Friday, March 11, 2011
With pain, Marion gains praise and a 'W'
By Jeff Caplan
DALLAS -- With about 33 minutes until tip-off Thursday night, Shawn Marion went to coach Rick Carlisle and told him he's in.
It didn't matter that the bruised ribs on his left side made it difficult to raise his left arm, or that he was still trying to recover from a pulled muscle in that same area from three weeks ago that he never made public, or that he rated the pain radiating from his ribs a 9 1/2 out of 10 before the game against the New York Knicks.
Peja Stojakovic was already scratched for a second consecutive game with a stiff neck. Tender, aching ribs, Marion decided, weren't enough to keep him out one night after the Dallas Mavericks disappeared late in New Orleans and their coach called them out as being "soft."
"I can walk," Marion said before he and the Mavs pasted the Knicks, 127-109. "I'm going to fight through it."
Twenty-four hours earlier, Marion went crashing into cameramen along the baseline midway through the third quarter of the demoralizing 93-92 loss at New Orleans. Hornets forward Marco Belinelli shoved Marion from behind has he glided in for a breakaway layup. Marion said he thinks a cameraman's knee caught him square in the ribs. X-rays showed no breaks, but Marion as he made his way to the team bus, Marion was moving slowly and at the time seemed to be a long shot at best to play Thursday.
(Belinelli was initially hit with a flagrant foul, penalty one, but the league on Thursday upgraded it to a penalty two and a fined Belinelli $10,000).
"That just shows you some of his toughness," Jason Terry said. "He wasn't able to finish the game last night, but for him to be able to heal up as quick as he did and come out there and have the performance he did on both ends of the floor, it was tremendous. But, he's that type of player. When you can't play, you don't think you can go and then still go out there and tough it out, it means a lot."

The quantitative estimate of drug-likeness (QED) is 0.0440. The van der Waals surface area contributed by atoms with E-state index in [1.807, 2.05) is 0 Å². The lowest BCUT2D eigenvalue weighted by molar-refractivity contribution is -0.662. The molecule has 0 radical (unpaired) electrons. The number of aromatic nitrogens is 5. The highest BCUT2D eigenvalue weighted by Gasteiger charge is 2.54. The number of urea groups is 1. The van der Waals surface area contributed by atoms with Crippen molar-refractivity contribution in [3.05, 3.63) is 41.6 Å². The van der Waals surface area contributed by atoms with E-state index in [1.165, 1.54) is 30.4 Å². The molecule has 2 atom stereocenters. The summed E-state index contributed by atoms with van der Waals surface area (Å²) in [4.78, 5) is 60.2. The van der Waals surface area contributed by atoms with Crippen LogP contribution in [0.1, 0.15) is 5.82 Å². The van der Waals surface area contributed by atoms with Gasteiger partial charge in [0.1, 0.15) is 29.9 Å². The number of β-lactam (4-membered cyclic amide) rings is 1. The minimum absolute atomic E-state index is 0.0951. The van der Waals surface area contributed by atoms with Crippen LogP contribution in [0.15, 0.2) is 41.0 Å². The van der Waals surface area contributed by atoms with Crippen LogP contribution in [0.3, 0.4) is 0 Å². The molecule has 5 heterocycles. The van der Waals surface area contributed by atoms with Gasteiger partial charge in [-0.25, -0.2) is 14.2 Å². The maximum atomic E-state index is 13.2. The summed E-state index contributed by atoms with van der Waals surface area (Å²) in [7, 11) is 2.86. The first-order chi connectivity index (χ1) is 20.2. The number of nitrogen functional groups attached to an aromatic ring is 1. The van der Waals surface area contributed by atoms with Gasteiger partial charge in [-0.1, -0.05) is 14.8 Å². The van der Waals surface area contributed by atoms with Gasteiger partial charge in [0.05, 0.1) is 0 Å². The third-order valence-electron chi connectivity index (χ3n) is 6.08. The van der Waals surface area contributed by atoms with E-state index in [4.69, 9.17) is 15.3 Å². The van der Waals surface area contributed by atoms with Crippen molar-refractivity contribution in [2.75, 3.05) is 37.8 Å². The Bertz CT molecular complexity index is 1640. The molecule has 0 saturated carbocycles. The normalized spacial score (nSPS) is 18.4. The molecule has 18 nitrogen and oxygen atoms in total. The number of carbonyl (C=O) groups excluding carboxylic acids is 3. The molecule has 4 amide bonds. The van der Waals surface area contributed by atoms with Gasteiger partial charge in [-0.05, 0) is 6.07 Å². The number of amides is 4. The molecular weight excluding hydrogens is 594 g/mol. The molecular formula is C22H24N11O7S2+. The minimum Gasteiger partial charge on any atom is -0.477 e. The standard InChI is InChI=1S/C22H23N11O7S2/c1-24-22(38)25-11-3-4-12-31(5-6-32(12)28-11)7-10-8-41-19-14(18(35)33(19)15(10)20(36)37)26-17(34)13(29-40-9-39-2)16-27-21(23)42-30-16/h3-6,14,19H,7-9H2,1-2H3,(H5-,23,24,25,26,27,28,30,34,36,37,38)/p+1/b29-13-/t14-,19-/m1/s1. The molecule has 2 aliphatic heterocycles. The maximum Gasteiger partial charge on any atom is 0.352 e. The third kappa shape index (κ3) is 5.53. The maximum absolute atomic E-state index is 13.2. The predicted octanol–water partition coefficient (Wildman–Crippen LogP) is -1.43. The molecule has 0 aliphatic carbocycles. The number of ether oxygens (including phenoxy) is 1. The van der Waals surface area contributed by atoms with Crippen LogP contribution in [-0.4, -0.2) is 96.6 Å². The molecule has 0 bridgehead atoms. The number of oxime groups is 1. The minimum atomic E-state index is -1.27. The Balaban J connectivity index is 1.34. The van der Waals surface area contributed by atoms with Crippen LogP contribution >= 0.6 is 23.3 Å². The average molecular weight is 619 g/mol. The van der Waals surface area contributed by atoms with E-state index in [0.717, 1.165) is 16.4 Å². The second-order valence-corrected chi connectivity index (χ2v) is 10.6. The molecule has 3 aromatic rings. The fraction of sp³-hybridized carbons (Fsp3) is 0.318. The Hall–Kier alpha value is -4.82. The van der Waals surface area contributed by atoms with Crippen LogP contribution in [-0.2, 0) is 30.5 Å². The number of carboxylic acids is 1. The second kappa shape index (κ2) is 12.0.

Armed with Advil and under-the-jersey padding, Marion did more than fight through it. He led the Mavs with energy and hustle in a must-have game two nights before the Los Angeles Lakers come to town with designs on closing the gap on the No. 2 seed in the Western Conference.
Marion piled on 22 points, nearly doubling his average and his largest output since Jan. 19 against the Lakers. He grabbed eight rebounds, six coming on swooping stabs on the offensive glass, and he added a couple of assists. Marion had 12 points and seven rebounds at halftime, pacing Dallas to a season-best 72-point first half and a 21-point lead.
He said his decision to play wasn't some macho statement or the bold move a leader -- even though that's exactly what he's become in his second season with Dallas -- hoping to infuse a locker room that had perhaps grown a bit complacent through winning 20 of 23 games entering Thursday night.
"I'm just trying to do what I can to help this team the best way I can," Marion said. "It's in a variety of ways. That's all I can do."
He did all he could do on the defensive end against Knicks superstar Carmelo Anthony. Had Marion sat this one out, and no one could have faulted him if he had, the task of countering Carmelo would have fallen to 6-5 DeShawn Stevenson, 6-4 and much older Jason Kidd or 6-9 and much younger Corey Brewer, who didn't get off the bench the night before in New Orleans.
"It was great news for us [that Marion was playing because this is a matchup nightmare with Carmelo," Carlisle said. "He's a one-of-a-kind scorer in the in the small forward position. He's so dynamic and you've got to have a similar type player to match up with him."
At 6-foot-7 and long arms, Marion is the Mavs', for lack of a better phrase, defensive stopper. One night after Anthony torched Memphis for 31 points and hit the game-winning shot, he struggled to score 18 points on 5-of-15 shooting. At the half, when the game was all but decided, Anthony had barely shown up, making just 3-of-10 shots.
Marion will be equally important Saturday against perhaps the league's most dangerous and versatile scorer, Kobe Bryant.
"He was phenomenal," Nowitzki said. "He gutted it out and really took the challenge on one of the best perimeter scorers we got in this game and he played him well. On the other end he finished around the basket, just played with a lot of energy. It was really fun to watch."